Sedimented Visions is a research team based at the University of Vienna’s Department of Social and Cultural Anthropology. We bring together the study of visual cultures, political life, and material worlds.
Ciotti Manuela 2023. Make no mystique! Collectables’(dis)appearances in a transoceanic perspective. Third Text 181
A private museum originally from Sweden just opened a branch in Berlin. It is housed in a landmark former art squat, a memory of an era whose destruction sent ripples across the Berlin community (read more here) , and stands in contrast to the myriad community-ran alternative art spaces across the city. Here in the …
Pierre is currently on fieldwork in Dakar, in the midst of the rainy season. The ambient air is hot and humid, and sporadic flooding can make daily life challenging. Fresher air is giving some rest only early in the morning. This soothing moment offers beautiful sunrises playing with clouds and birds’ songs coming from secret …
Revolution in Myanmar: History, Power, Politics was a hybrid symposium organised by Sedimented Visions team member Geoffrey Rathgeb Aung and Georg Bauer, from the University of Vienna’s Department of History. The symposium took place on 17 April in the Alte Kapelle at the University of Vienna.
(In)finite Affinities: Caste and Race Cosmopolitics was a hybrid conference organised by the Sedimented Visions research team at the University of Vienna. It took place on October 7-8, 2022.
Sedimented Visions is a research team based at the University of Vienna’s Department of Social and Cultural Anthropology. Our research ranges across the study of the production and circulation of art objects from India; biennales as proliferating cultural forms that re-territorialize art world histories “in progress”; logistics and infrastructure projects as sites of both powerful aesthetic claims and urgent political struggles on Asia’s capitalist frontiers; Romani art as a practice of unsettling and reclaiming understandings of Romani social worlds, from questions of historical memory to contemporary movements; and the place of concrete in making and unmaking urban futures in Dakar, at the interstices of government bureaucracy, major construction companies, and a dynamic built environment.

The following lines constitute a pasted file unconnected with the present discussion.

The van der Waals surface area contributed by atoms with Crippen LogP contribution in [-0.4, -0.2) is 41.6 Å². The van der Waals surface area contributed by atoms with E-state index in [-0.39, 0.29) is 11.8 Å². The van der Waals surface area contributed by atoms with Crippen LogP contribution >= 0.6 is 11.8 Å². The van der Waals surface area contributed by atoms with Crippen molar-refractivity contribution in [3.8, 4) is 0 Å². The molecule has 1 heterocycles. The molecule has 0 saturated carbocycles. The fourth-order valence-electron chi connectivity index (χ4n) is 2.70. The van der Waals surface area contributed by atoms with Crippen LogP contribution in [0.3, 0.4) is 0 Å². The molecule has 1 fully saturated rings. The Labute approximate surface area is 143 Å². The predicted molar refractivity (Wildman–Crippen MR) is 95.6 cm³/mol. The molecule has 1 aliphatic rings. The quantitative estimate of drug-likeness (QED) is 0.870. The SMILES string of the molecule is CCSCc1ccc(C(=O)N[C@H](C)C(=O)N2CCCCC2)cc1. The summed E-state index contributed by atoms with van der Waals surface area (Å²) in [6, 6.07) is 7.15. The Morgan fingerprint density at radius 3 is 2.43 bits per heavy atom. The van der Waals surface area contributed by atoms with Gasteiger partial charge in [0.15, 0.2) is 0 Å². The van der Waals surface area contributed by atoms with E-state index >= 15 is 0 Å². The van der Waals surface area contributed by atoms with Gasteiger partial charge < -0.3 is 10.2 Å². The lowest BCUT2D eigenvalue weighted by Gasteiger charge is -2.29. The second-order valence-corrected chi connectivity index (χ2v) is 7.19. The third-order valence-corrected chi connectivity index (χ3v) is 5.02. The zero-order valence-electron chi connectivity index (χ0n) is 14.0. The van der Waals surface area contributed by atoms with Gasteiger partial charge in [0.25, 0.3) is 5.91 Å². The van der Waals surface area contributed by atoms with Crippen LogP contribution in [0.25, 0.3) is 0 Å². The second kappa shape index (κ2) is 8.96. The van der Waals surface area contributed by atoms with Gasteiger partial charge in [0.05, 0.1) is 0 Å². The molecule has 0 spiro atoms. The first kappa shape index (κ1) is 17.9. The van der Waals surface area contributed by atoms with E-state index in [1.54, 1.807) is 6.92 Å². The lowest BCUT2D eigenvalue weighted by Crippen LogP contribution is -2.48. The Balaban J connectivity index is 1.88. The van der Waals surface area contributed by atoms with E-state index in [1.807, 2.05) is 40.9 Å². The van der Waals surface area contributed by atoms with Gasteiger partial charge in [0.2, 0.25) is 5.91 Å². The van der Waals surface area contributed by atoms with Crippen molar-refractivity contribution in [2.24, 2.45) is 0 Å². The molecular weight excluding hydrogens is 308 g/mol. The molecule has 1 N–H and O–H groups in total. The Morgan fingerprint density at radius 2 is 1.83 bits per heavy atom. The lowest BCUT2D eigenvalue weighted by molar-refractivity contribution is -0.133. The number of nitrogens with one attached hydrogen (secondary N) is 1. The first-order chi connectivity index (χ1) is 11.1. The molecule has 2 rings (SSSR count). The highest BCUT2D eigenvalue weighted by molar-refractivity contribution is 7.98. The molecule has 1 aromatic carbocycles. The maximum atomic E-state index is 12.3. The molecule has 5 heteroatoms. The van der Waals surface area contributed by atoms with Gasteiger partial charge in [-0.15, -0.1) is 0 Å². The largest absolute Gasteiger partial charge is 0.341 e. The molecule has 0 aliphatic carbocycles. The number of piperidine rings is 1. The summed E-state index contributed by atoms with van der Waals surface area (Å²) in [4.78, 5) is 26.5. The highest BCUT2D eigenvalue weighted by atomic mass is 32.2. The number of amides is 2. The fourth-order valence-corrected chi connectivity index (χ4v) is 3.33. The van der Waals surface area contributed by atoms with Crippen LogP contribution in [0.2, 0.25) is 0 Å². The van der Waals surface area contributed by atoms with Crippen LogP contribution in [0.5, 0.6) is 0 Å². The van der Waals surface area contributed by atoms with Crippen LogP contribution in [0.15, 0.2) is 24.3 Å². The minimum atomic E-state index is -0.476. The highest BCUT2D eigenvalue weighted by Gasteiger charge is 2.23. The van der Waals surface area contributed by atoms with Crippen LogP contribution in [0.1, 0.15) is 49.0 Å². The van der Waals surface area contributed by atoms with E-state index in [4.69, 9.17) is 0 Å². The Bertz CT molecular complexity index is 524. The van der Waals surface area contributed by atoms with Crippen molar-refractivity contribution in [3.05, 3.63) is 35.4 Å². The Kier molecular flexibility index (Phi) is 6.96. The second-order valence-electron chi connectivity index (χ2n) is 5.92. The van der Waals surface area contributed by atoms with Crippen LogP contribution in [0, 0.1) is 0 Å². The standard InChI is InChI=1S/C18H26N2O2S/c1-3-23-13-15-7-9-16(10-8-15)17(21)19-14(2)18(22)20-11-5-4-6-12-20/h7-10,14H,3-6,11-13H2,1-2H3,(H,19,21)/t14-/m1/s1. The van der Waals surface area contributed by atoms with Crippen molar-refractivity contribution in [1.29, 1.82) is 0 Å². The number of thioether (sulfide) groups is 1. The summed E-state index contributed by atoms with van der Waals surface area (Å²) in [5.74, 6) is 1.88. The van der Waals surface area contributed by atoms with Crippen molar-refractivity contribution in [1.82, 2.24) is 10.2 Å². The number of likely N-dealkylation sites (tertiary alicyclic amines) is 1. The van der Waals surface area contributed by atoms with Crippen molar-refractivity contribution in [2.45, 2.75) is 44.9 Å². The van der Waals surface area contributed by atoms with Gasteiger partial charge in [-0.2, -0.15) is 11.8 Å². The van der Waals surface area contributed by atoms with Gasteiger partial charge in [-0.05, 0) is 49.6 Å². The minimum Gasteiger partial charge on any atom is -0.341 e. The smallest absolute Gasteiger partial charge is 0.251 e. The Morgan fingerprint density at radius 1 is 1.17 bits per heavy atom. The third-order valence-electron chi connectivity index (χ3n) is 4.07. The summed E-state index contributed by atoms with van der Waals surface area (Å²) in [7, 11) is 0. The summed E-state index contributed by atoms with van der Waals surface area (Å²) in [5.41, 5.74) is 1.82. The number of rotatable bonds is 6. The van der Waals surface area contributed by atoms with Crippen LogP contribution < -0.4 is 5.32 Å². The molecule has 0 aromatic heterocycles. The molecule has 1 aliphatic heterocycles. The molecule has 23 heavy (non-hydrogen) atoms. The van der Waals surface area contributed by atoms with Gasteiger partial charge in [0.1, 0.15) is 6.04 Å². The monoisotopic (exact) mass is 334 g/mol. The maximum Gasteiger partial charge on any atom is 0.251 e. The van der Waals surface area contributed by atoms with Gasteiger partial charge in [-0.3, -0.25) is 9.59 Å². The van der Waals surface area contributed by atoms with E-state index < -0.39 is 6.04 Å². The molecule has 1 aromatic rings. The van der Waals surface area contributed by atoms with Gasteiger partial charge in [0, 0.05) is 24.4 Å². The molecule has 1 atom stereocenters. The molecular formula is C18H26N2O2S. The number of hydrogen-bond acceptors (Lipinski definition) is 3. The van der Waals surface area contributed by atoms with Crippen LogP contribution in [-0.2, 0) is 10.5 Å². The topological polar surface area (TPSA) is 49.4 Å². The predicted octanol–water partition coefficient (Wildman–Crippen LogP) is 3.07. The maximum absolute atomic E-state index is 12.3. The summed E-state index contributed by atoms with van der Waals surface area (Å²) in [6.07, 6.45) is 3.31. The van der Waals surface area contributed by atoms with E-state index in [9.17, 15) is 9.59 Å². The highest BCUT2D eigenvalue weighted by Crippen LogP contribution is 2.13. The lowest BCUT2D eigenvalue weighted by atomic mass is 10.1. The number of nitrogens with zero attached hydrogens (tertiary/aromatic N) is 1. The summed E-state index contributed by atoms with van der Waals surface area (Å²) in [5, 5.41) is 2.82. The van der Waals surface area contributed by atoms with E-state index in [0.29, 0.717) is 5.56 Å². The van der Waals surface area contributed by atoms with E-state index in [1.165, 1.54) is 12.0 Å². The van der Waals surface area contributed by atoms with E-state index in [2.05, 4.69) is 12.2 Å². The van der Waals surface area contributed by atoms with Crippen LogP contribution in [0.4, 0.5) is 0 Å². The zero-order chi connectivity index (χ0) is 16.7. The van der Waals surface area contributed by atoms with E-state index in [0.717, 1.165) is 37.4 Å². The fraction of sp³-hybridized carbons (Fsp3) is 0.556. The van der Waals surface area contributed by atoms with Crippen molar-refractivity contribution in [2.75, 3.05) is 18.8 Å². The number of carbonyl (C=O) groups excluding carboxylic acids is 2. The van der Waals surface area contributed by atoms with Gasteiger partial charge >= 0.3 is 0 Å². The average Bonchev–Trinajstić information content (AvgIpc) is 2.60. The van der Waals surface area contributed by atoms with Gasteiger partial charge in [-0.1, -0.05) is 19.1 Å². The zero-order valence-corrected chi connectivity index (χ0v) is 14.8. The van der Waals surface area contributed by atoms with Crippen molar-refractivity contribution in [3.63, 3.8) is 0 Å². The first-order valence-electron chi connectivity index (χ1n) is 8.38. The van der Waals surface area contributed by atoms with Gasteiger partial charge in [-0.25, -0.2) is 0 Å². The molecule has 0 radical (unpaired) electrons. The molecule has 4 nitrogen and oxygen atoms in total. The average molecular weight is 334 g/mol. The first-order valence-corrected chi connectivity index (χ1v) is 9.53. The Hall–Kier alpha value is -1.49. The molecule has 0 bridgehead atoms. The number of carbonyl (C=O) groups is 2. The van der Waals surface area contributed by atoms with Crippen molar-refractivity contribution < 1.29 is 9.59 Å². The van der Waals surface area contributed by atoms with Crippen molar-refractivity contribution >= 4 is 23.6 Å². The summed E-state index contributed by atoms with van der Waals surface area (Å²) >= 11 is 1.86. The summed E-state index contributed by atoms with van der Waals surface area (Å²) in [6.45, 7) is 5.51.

Distributed across these multiple settings—from metropolitan art worlds to emergent extractive frontiers, from changing imperial cores to the retro-modern postcolony—the team shares a dual research commitment. On one hand, we understand our research objects as sedimented. Whether the Venice Biennale or the trade corridors cutting across Myanmar, their present contours reflect historical processes of layering and depositing; they inherit racialized and colonial temporalities, compressed into a complex ancestral present. Yet the people and processes to which we attend are also demonstrably forward-looking. Struggles against infrastructure projects take the form of collective self-fashioning; Romani artists strive to imagine and bring into being decolonial futures; Dakar’s urban residents envision social worlds that are more than a mirror of their concrete environs. These are visions of alternative futures at the crossroads of historical, material, and aesthetic social forms.
Manuela Ciotti is Professor of the Social and Cultural Anthropology of the Global South at the University of Vienna. She has extensive research experience spanning over two decades and has carried out fieldwork in India, the US and Italy among others on the topics of modernity, subaltern communities, gender and politics, art and anthropology, biennales and art collecting. This research has resulted in a rich body of essays in leading journals and she is the author of Retro-modern India. Forging the Low-caste Self (Routledge, 2010) and Unsettling the Archetypes: Femininities and Masculinities in Indian Politics (Women Unlimited, 2017). Manuela Ciotti is part of the 2022–2023 Fellows cohort at the Netherlands Institute for Advanced Study (NIAS) where she will be completing a monograph on the global spread of modern and contemporary art from India through exhibitions held at several world locations (under contract with Indiana University Press). She can be reached at email@example.com.